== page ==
Although memory problems are much more common in older individuals, memory improvement is beneficial to individuals in all age groups. A new study assessed the effectiveness of a mindfulness meditation intervention on working memory capacity in teens. Practicing this technique by a teen might make the difference between acceptance or rejection from a college by boosting high school grades. This was accomplished via a randomized controlled study that compared mindfulness meditation to hatha yoga and a control group that was on a waitlist for intervention. The findings were published online on November 11 in the Journal of Adolescent Health.
The study group comprised 198 teens who were recruited from a large public middle school in southwest United States and randomly assigned to mindfulness meditation, hatha yoga, or a waitlist control group. Before the onset of the intervention, the adolescents completed a computerized measure of WMC (Automated Operational Span Task) and self-report measures of perceived stress (Perceived Stress Scale) and anxiety (Screen for Childhood Anxiety Related Emotional Disorders). The tests were repeated following the intervention.
The investigators found that the subjects who participated in mindfulness meditation showed significant improvements in WMC; however, those in the hatha yoga and waitlist control groups did not. No statistically significant between-group differences were found for stress or anxiety.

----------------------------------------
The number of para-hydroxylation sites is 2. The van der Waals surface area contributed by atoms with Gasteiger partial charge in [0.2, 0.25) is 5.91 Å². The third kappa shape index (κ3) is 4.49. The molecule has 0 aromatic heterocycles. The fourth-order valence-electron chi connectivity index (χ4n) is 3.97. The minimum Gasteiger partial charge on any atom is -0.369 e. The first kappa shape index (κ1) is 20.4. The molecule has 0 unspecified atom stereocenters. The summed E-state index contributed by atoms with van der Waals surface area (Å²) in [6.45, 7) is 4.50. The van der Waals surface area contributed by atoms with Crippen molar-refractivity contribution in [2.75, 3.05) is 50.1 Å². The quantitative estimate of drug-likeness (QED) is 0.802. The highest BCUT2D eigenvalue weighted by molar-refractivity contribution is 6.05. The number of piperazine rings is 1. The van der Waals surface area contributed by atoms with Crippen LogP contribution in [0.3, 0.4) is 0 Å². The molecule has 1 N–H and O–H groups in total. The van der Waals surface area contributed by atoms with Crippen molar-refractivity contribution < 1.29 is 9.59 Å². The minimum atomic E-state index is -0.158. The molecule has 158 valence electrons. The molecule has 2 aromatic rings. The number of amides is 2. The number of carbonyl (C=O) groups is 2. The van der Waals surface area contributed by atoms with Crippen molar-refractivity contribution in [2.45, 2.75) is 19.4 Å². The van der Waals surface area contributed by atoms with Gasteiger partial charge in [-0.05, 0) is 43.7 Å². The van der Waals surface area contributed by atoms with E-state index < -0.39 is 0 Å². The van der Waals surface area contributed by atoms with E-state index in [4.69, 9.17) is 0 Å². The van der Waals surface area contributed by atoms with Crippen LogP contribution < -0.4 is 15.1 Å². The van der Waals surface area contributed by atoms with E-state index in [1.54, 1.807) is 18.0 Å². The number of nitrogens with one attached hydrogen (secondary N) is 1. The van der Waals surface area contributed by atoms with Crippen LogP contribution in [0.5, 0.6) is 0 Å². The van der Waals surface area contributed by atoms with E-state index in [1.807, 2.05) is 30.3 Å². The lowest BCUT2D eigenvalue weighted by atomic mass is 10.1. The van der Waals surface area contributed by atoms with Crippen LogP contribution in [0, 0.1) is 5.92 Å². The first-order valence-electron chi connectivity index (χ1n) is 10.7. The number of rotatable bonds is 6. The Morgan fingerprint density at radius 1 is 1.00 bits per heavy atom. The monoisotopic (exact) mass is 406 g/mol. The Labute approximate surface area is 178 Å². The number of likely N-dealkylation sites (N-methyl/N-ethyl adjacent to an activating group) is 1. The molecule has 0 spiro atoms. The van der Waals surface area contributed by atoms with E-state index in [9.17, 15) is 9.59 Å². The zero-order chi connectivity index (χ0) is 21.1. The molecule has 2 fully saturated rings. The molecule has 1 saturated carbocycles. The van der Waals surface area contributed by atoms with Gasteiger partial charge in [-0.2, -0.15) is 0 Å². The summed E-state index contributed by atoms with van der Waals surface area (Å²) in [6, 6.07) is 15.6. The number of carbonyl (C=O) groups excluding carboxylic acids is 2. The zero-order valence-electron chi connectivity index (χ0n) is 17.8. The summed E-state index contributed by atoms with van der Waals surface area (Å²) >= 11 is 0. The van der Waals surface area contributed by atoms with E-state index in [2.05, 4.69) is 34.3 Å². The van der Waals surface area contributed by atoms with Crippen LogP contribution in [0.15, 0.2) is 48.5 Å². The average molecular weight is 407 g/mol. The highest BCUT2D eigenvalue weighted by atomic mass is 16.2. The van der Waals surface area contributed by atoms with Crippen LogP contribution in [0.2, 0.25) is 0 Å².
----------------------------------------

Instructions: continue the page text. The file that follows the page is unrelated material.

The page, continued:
The authors concluded that this was the first study to provide support for the benefits of short-term mindfulness practice, specifically mindfulness meditation, in improving WMC in adolescents. The results underscored the importance of investigating the components of mindfulness-based interventions among adolescents given that such interventions may improve cognitive function. Moreover, in a broader perspective, mindfulness interventions may be delivered in an abbreviated format, which could increase their potential for integration into school settings and into existing treatment protocols.
In mindfulness meditation, one focuses on an awareness of the present moment. It begins with a single central point, such as breath, and is then expanded to include thoughts, emotions, and sensations. Here are some tips to keep in mind when you meditate: Find a quiet place with few distractions. Sit in a chair or on the floor. Become aware of your breathing and focus on the sensation of air moving in and out of your body as you breathe. Feel your belly rise and fall and the air enter your nostrils and leave your mouth. Watch every thought come and go. When thoughts come up, don’t hold them back. Simply note them and return to your breathing. As the time comes to a close, sit for 1 minute or 2 minutes, becoming aware of where you are. Get up slowly.
For an introduction to mindfulness meditation developed by UCLA Health System that you can practice on your own, click on this link. Then turn on your speakers and click on the “Play” button.